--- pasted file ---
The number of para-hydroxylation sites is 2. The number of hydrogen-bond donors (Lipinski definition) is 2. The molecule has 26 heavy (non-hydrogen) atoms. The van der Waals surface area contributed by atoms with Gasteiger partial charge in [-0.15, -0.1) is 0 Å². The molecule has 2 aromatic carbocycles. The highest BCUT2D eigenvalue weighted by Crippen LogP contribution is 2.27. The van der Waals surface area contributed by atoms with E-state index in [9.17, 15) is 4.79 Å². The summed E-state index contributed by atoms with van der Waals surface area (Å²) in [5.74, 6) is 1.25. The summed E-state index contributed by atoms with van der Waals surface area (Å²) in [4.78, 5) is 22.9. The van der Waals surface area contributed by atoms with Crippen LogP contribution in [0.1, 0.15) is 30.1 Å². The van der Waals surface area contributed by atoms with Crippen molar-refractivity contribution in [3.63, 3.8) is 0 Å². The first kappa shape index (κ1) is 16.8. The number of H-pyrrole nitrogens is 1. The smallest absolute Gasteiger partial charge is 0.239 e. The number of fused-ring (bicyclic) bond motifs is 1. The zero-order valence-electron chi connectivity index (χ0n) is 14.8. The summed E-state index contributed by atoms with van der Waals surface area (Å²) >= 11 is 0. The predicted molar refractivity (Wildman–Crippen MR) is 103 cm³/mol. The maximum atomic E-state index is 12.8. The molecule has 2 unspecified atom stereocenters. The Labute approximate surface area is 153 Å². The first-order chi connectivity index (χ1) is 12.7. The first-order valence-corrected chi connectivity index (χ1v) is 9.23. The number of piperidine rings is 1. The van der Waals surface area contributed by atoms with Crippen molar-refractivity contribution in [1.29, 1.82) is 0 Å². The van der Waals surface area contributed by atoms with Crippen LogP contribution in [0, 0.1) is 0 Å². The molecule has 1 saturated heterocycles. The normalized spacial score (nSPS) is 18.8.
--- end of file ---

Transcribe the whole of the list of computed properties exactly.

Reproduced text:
The number of para-hydroxylation sites is 2. The number of hydrogen-bond donors (Lipinski definition) is 2. The molecule has 26 heavy (non-hydrogen) atoms. The van der Waals surface area contributed by atoms with Gasteiger partial charge in [-0.15, -0.1) is 0 Å². The molecule has 2 aromatic carbocycles. The highest BCUT2D eigenvalue weighted by Crippen LogP contribution is 2.27. The van der Waals surface area contributed by atoms with E-state index in [9.17, 15) is 4.79 Å². The summed E-state index contributed by atoms with van der Waals surface area (Å²) in [5.74, 6) is 1.25. The summed E-state index contributed by atoms with van der Waals surface area (Å²) in [4.78, 5) is 22.9. The van der Waals surface area contributed by atoms with Crippen LogP contribution in [0.1, 0.15) is 30.1 Å². The van der Waals surface area contributed by atoms with Crippen molar-refractivity contribution in [3.63, 3.8) is 0 Å². The first kappa shape index (κ1) is 16.8. The number of H-pyrrole nitrogens is 1. The smallest absolute Gasteiger partial charge is 0.239 e. The number of fused-ring (bicyclic) bond motifs is 1. The zero-order valence-electron chi connectivity index (χ0n) is 14.8. The summed E-state index contributed by atoms with van der Waals surface area (Å²) >= 11 is 0. The predicted molar refractivity (Wildman–Crippen MR) is 103 cm³/mol. The maximum atomic E-state index is 12.8. The molecule has 2 unspecified atom stereocenters. The Labute approximate surface area is 153 Å². The first-order chi connectivity index (χ1) is 12.7. The first-order valence-corrected chi connectivity index (χ1v) is 9.23. The number of piperidine rings is 1. The van der Waals surface area contributed by atoms with Crippen molar-refractivity contribution in [1.29, 1.82) is 0 Å². The van der Waals surface area contributed by atoms with Crippen LogP contribution in [0, 0.1) is 0 Å². The molecule has 1 saturated heterocycles. The normalized spacial score (nSPS) is 18.8.